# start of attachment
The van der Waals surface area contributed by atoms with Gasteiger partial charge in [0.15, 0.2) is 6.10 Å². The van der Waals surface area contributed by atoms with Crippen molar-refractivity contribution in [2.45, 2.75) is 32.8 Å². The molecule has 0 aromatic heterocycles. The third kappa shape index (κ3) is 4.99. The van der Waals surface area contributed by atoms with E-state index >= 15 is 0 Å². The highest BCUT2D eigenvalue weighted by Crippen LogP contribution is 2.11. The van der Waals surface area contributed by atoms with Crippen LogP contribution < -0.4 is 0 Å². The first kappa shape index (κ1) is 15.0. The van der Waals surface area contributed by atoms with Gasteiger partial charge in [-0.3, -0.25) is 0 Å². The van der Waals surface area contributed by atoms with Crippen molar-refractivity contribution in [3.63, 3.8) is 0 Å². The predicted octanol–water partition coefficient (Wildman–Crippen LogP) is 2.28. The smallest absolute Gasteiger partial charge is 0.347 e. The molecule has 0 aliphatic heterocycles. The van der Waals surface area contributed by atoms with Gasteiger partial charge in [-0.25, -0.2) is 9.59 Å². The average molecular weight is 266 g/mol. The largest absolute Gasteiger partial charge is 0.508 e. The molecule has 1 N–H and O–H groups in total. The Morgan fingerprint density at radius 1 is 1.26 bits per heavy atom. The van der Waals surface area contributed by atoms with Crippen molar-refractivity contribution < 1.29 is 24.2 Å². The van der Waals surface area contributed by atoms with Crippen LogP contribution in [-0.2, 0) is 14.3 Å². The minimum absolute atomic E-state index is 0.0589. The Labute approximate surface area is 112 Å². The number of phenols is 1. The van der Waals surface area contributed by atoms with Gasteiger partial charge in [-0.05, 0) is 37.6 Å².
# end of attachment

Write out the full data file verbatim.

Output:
The van der Waals surface area contributed by atoms with Gasteiger partial charge in [0.15, 0.2) is 6.10 Å². The van der Waals surface area contributed by atoms with Crippen molar-refractivity contribution in [2.45, 2.75) is 32.8 Å². The molecule has 0 aromatic heterocycles. The third kappa shape index (κ3) is 4.99. The van der Waals surface area contributed by atoms with E-state index >= 15 is 0 Å². The highest BCUT2D eigenvalue weighted by Crippen LogP contribution is 2.11. The van der Waals surface area contributed by atoms with Crippen LogP contribution < -0.4 is 0 Å². The first kappa shape index (κ1) is 15.0. The van der Waals surface area contributed by atoms with Gasteiger partial charge in [-0.3, -0.25) is 0 Å². The van der Waals surface area contributed by atoms with Crippen molar-refractivity contribution in [3.63, 3.8) is 0 Å². The predicted octanol–water partition coefficient (Wildman–Crippen LogP) is 2.28. The smallest absolute Gasteiger partial charge is 0.347 e. The molecule has 0 aliphatic heterocycles. The van der Waals surface area contributed by atoms with Gasteiger partial charge in [-0.25, -0.2) is 9.59 Å². The average molecular weight is 266 g/mol. The largest absolute Gasteiger partial charge is 0.508 e. The molecule has 1 N–H and O–H groups in total. The Morgan fingerprint density at radius 1 is 1.26 bits per heavy atom. The van der Waals surface area contributed by atoms with Crippen molar-refractivity contribution < 1.29 is 24.2 Å². The van der Waals surface area contributed by atoms with Crippen LogP contribution in [-0.2, 0) is 14.3 Å². The minimum absolute atomic E-state index is 0.0589. The Labute approximate surface area is 112 Å². The number of phenols is 1. The van der Waals surface area contributed by atoms with Gasteiger partial charge in [-0.05, 0) is 37.6 Å².